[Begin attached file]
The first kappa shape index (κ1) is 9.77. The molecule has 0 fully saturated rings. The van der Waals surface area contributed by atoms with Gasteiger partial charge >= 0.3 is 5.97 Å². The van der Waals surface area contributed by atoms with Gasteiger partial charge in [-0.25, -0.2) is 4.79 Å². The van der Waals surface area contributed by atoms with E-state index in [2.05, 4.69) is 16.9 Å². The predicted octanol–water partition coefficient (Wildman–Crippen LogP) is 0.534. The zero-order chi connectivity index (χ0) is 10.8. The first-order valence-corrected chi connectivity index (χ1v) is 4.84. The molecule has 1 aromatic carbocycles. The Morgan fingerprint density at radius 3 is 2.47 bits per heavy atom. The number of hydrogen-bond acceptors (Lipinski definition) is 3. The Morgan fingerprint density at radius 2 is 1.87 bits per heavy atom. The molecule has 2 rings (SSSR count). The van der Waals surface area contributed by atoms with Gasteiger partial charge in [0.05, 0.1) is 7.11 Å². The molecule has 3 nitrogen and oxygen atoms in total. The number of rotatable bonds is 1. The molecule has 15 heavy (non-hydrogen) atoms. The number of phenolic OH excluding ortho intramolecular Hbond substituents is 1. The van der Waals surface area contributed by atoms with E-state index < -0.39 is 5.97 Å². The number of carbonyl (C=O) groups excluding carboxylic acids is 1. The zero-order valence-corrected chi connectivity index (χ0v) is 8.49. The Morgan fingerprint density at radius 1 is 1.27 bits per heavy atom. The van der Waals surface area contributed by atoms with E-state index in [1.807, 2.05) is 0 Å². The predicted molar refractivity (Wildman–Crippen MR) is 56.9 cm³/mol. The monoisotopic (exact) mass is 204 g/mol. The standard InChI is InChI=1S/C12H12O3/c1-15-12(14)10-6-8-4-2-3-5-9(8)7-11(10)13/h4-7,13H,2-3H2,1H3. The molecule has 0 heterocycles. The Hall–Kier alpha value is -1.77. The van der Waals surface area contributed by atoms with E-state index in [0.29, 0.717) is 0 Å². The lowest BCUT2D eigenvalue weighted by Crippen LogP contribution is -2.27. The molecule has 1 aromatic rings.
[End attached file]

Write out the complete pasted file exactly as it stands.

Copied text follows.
The first kappa shape index (κ1) is 9.77. The molecule has 0 fully saturated rings. The van der Waals surface area contributed by atoms with Gasteiger partial charge >= 0.3 is 5.97 Å². The van der Waals surface area contributed by atoms with Gasteiger partial charge in [-0.25, -0.2) is 4.79 Å². The van der Waals surface area contributed by atoms with E-state index in [2.05, 4.69) is 16.9 Å². The predicted octanol–water partition coefficient (Wildman–Crippen LogP) is 0.534. The zero-order chi connectivity index (χ0) is 10.8. The first-order valence-corrected chi connectivity index (χ1v) is 4.84. The molecule has 1 aromatic carbocycles. The Morgan fingerprint density at radius 3 is 2.47 bits per heavy atom. The number of hydrogen-bond acceptors (Lipinski definition) is 3. The Morgan fingerprint density at radius 2 is 1.87 bits per heavy atom. The molecule has 2 rings (SSSR count). The van der Waals surface area contributed by atoms with Gasteiger partial charge in [0.05, 0.1) is 7.11 Å². The molecule has 3 nitrogen and oxygen atoms in total. The number of rotatable bonds is 1. The molecule has 15 heavy (non-hydrogen) atoms. The number of phenolic OH excluding ortho intramolecular Hbond substituents is 1. The van der Waals surface area contributed by atoms with E-state index < -0.39 is 5.97 Å². The number of carbonyl (C=O) groups excluding carboxylic acids is 1. The zero-order valence-corrected chi connectivity index (χ0v) is 8.49. The Morgan fingerprint density at radius 1 is 1.27 bits per heavy atom. The van der Waals surface area contributed by atoms with E-state index in [1.807, 2.05) is 0 Å². The predicted molar refractivity (Wildman–Crippen MR) is 56.9 cm³/mol. The monoisotopic (exact) mass is 204 g/mol. The standard InChI is InChI=1S/C12H12O3/c1-15-12(14)10-6-8-4-2-3-5-9(8)7-11(10)13/h4-7,13H,2-3H2,1H3. The molecule has 0 heterocycles. The Hall–Kier alpha value is -1.77. The van der Waals surface area contributed by atoms with E-state index in [0.29, 0.717) is 0 Å². The lowest BCUT2D eigenvalue weighted by Crippen LogP contribution is -2.27. The molecule has 1 aromatic rings.